Dear 16 year-old Je’Niece,
I look at you today with eyes that have seen so much more than you. That’s not to say that you haven’t seen your fair share of life. But these eyes of mine have seen more than the visions of sugar plums that are currently dancing around in your head. These eyes of mine have seen you achieve your highest highs and your lowest lows. And I have to say to you, based on the road traveled, this 38 year-old woman owes you a sincere apology.
I have blamed you for so much. I blamed you for not speaking up when necessary in this life. I have blamed you for all my failures and disappointments. I have blamed you for not being perfect. I stopped seeing the beauty and wonder that existed within you, and instead only saw how you failed to measure up to this ideal that I thought should have existed. In short, and I’m almost ashamed to admit this now, I hated you. I hated you, 16 year-old Je’Niece. It has taken me all this time to see and admit this.
And just where did this hatred begin? I don’t think there is one exact moment that serves as the definitive one. No. Instead, I think it was a gradual process. An unfortunate seed that was planted, fertilized and watered over the course of one year. The seed germinated until it infected every area of your life. Let’s see, at the age of 16, you lost your virginity. You didn’t really want to. But you didn’t know how to say that. You wanted to be liked, and so you acquiesced. Your religious foundation left you feeling damaged and unworthy after engaging in such a sinful act. You felt guilty beyond repair. It didn’t help that you would vacillate from saying you would never have sex again to dismissing that declaration without much thought. And then it happened. The one thing you never thought would happen to you. You became pregnant. Prior to your pregnancy, you looked your nose down at the young pregnant girls you saw walking around. And then you became one of them. This discovery left you devastated. After all, this wasn’t supposed to happen to you. This was the sort of thing that happened to “fast” girls, but it wasn’t supposed to happen to you because you were supposed to be a “good” girl–a “smart” girl. You should have known better. And there was no way you could have ever told your father. No way! So that left you with only one choice. Abortion. Yep, you had an abortion. This one choice sent you further into the abyss of despair, guilt and shame. This choice followed you and the shame permeated your every choice after that. You didn’t believe you deserved anything good. You told yourself you deserved to be punished. And you unconsciously set out to make sure that you were.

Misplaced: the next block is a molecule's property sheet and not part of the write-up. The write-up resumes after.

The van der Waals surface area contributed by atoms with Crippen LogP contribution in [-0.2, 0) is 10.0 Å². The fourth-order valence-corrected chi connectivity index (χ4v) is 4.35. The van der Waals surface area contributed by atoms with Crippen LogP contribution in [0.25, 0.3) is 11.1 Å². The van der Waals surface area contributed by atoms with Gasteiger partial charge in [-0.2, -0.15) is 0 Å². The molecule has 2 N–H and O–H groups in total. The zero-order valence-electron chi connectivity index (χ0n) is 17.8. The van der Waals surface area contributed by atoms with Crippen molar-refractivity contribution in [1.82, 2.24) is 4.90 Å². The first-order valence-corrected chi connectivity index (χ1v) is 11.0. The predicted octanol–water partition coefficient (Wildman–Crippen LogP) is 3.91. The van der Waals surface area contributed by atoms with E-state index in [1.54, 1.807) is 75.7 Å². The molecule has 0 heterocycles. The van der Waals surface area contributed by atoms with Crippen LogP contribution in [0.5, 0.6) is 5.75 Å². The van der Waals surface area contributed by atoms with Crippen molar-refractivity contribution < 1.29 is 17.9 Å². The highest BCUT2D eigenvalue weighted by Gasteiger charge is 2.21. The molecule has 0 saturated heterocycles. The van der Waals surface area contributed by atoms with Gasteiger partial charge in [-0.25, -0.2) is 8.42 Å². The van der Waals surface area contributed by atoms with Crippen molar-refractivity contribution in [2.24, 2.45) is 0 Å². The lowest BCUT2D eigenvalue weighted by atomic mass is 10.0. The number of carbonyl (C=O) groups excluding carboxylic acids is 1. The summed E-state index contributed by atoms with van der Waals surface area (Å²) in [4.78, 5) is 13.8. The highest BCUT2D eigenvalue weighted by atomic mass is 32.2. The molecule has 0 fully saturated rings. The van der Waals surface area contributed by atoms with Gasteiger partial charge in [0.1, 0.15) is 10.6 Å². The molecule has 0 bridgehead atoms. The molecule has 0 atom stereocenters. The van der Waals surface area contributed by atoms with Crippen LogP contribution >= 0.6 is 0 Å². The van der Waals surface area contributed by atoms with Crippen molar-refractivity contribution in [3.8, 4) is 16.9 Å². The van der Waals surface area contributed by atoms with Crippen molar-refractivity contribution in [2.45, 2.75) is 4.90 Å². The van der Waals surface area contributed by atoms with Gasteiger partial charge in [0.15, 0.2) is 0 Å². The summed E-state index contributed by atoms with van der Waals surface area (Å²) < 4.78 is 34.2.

So you accepted ill-treatment from others because you didn’t believe you deserved to be treated better. You lived in fear instead of love because you didn’t think you deserved the fruits of love and joy. You didn’t seek out your dreams because again, you didn’t deserve to have your dreams come true. In short, you resigned yourself to a life of just enough. Just enough to get by. Just enough to wear a half-hearted smile to cover your true shame. Just enough to create the illusion that you were ok. Just enough to continue to buy the bs you were selling to every one else. You walked in fear that you would be found out. I mean, if people only knew the truth, they’d know what a sham you were. Right?
No. Wrong, My Dear. And I’m sorry I didn’t know any of this back then. I blamed you for so much. I bullied you. I treated you so badly. So these eyes of mine tear a little when they look at you now, because these eyes have seen so much and they see so much more clearly than your young ones. These eyes of mine see so much beauty and strength and grace. My goodness, young woman, you are powerful beyond measure! You carried all of that on your shoulders–alone–and still managed to graduate a year early from high school with honors, go on to college and grad school, get married, raise a baby, and have love in your heart for others! You never allowed the light within to truly dim. You need to know that all of that is a sign of strength.
So yes, I have to say sorry. I used to look at you and hate what I saw. I used to think you were pathetic and weak and could have been so much more. I’m so sorry because I now know I couldn’t have been more wrong. Looking at you now leaves me with so much gratitude. It’s because of you that I stand here today. Your strength brought me this far. So yes, thank you, 16 year-old Je’Niece! If I could, I’d give you the biggest, warmest, heartiest hug you have ever had. But since I can’t, allow me to say something I wish I’d said a long time ago. I love you.